29 Comments on “Visiting Bryce Canyon NP Through Route 12: The Journey Through Time Scenic ByWay

  1. Hi Bob,
    Really great pics. I have been over the Hogback 3 times throughout the years and your right, it flat gets your attention (or it should). Looks like a great trip you have going for you.
    So much to see, so little time (relatively).

  2. Informative posts here. Where I live the road goes around a 10 thousand foot high volcano. One side is a rain forest, the other side is essentially a leeward desert. I often think about how we drive through forested areas occasionally getting a glimpse of a view through the trees. On the dry side, the same type of valleys, gulches and gorges are all in plain view because there are no trees. Southern Utah is laid bare and the geological sights are fantastic.
    I’m looking forward to your posts. Manti-La Sal NF, Skyline Drive, Hwy 264 looks inviting.

    • I agree jonthebru, I love the forests and mountains but honestly, sometimes you can’t see the forest for the trees. A big view can be very inspiring!

  3. I have never gotten down in that area to explore but hope to in the next couple years so am soaking up your posts with enthusiasm! Thanks for great photos and information as always!
    Sherry in MT recently posted…A Rainy TaleMy Profile

  4. Did a hike at capital reef yesterday and heading up to Moab today. Unsurpassed beauty throughout!

  5. Stunning photography. The picture of the sun on the cliffs with the black cloud background… Yep, that’s my favorite.

  6. than you! I’m really enjoying the virtual tour of the area, and it helps tremendously with planning my eventual visit to the area.

    What’s your gas mileage in the van without your trailer again?

    • Ming, I haven’t really checked it to be 100% sure, but I think it is in the ballpark of 12-13 MPG. It’s a big heavy van and the 350 never was very economical. Plus I’m always in the mountains so I can live with that.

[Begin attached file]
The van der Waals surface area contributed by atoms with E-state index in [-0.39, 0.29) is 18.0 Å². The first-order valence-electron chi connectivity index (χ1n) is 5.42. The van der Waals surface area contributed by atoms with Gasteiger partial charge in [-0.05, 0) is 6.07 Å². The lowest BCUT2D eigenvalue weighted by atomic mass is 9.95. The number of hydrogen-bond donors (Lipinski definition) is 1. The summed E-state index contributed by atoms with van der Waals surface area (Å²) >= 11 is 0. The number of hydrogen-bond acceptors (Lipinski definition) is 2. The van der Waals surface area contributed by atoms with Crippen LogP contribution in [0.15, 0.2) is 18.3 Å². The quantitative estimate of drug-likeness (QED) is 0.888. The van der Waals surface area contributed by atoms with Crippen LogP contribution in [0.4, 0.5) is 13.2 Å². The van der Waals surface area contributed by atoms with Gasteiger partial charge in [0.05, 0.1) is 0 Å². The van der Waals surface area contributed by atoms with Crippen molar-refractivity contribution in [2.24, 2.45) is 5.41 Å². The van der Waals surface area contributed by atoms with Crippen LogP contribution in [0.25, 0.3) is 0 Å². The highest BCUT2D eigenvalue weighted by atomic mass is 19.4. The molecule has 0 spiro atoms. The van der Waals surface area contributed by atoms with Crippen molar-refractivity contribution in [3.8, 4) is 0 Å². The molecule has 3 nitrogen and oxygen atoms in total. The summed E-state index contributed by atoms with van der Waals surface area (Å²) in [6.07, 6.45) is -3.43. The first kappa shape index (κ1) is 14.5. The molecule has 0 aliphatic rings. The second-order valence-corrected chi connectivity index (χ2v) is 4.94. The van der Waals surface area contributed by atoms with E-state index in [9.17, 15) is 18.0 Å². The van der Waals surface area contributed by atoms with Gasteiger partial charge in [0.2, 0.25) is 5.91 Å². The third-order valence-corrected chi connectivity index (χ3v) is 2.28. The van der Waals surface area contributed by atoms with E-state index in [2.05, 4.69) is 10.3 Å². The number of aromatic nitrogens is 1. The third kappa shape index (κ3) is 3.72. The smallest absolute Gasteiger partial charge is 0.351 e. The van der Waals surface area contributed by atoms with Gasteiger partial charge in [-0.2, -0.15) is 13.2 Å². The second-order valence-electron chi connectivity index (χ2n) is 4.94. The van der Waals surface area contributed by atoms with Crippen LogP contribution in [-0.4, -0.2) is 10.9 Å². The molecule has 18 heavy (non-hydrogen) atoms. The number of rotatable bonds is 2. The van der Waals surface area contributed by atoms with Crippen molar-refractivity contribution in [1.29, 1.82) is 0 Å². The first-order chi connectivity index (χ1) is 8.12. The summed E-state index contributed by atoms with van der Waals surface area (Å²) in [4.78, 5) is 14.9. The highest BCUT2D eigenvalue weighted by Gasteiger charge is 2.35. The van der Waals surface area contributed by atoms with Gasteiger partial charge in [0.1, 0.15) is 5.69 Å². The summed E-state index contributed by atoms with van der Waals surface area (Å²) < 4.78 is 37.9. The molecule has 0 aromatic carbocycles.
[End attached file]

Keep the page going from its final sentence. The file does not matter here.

• horses for courses… it’s great to see how well your system is working out for you. Of course, it sounds like it’s all going to change in a year or 2!

  7. Hi Bob,

    What great pics and directions to where you go! Thank you!

    It looks like I’ll be heading that way in August. So, I have a question: these roads you said can be traveled by “any” car…I have a 25′ Class C and will be towing a car….would I be able to get to those campsites you use in my rig?

    • Cindy, you could get into the camp in Moab no problem, there were big 5th wheels in there. You couldn’t get into the camp on 95, but there was one just a few miles down the road I think you could. The one at Capital Reef you could get in okay. The one at Bryce would be a NO-GO. The road is too narrow and tight. However, my guess is there are designated sites along the river you could get in, but I’ve never been there so it’s just a guess.

      You really are pretty limited with a toad. When I head down a road I think the worse thing that will happen is I have to back out which is a pain but no big deal. With a toad you’d have to break it off and back it out and then back out the RV which might be a problem.

      Also, I’m in the mountains in the spring so running into snow or mud is always a posibiity. I headed up a road In Idaho that turned real muddy real fast. I was very lucky to make it out of there without getting stuck. I’ll try to start telling you whether RVs are okay.

  8. Hey Southern Utah and Bryce Canyon. I think that whole area is much prettier than the Grand Canyon ! Though the North Rim is very pretty too..the Southern Rim is too commercialized for me. Paul

  9. We travel in a class A 36 foot motorhome. Would we be able to take this route? Thanks for all of your information.